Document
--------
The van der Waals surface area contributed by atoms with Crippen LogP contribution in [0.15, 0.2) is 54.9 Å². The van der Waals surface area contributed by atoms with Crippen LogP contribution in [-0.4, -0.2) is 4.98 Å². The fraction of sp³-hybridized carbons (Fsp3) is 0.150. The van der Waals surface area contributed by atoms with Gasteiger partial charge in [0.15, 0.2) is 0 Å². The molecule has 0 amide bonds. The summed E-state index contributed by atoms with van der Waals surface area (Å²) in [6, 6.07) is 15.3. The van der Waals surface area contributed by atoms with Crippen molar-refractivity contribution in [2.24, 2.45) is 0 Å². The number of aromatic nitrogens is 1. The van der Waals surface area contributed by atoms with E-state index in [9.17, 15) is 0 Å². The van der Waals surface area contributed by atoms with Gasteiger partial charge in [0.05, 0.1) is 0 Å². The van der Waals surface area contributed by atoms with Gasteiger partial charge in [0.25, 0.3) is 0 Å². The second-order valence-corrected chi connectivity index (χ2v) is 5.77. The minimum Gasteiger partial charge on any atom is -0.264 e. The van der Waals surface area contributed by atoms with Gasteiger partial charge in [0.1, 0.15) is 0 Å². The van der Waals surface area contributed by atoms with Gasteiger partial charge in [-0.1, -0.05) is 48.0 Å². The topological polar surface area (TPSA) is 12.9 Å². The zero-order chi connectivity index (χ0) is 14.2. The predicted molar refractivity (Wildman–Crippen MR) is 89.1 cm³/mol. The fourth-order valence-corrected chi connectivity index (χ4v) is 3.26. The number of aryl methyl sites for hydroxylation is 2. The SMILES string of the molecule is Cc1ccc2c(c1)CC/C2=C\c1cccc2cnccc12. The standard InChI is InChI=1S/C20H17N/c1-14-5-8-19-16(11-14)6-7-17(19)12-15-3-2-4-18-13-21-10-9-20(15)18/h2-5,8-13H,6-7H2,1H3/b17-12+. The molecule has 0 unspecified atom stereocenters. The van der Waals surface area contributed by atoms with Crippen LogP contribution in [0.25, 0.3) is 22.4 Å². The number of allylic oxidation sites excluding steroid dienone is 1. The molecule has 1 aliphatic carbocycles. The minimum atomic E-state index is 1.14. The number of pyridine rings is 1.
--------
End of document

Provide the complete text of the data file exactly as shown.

The van der Waals surface area contributed by atoms with Crippen LogP contribution in [0.15, 0.2) is 54.9 Å². The van der Waals surface area contributed by atoms with Crippen LogP contribution in [-0.4, -0.2) is 4.98 Å². The fraction of sp³-hybridized carbons (Fsp3) is 0.150. The van der Waals surface area contributed by atoms with Gasteiger partial charge in [0.15, 0.2) is 0 Å². The molecule has 0 amide bonds. The summed E-state index contributed by atoms with van der Waals surface area (Å²) in [6, 6.07) is 15.3. The van der Waals surface area contributed by atoms with Crippen molar-refractivity contribution in [2.24, 2.45) is 0 Å². The number of aromatic nitrogens is 1. The van der Waals surface area contributed by atoms with E-state index in [9.17, 15) is 0 Å². The van der Waals surface area contributed by atoms with Gasteiger partial charge in [0.05, 0.1) is 0 Å². The van der Waals surface area contributed by atoms with Gasteiger partial charge in [0.25, 0.3) is 0 Å². The second-order valence-corrected chi connectivity index (χ2v) is 5.77. The minimum Gasteiger partial charge on any atom is -0.264 e. The van der Waals surface area contributed by atoms with Gasteiger partial charge in [0.1, 0.15) is 0 Å². The van der Waals surface area contributed by atoms with Gasteiger partial charge in [-0.1, -0.05) is 48.0 Å². The topological polar surface area (TPSA) is 12.9 Å². The zero-order chi connectivity index (χ0) is 14.2. The predicted molar refractivity (Wildman–Crippen MR) is 89.1 cm³/mol. The fourth-order valence-corrected chi connectivity index (χ4v) is 3.26. The number of aryl methyl sites for hydroxylation is 2. The SMILES string of the molecule is Cc1ccc2c(c1)CC/C2=C\c1cccc2cnccc12. The standard InChI is InChI=1S/C20H17N/c1-14-5-8-19-16(11-14)6-7-17(19)12-15-3-2-4-18-13-21-10-9-20(15)18/h2-5,8-13H,6-7H2,1H3/b17-12+. The molecule has 0 unspecified atom stereocenters. The van der Waals surface area contributed by atoms with Crippen LogP contribution in [0.25, 0.3) is 22.4 Å². The number of allylic oxidation sites excluding steroid dienone is 1. The molecule has 1 aliphatic carbocycles. The minimum atomic E-state index is 1.14. The number of pyridine rings is 1.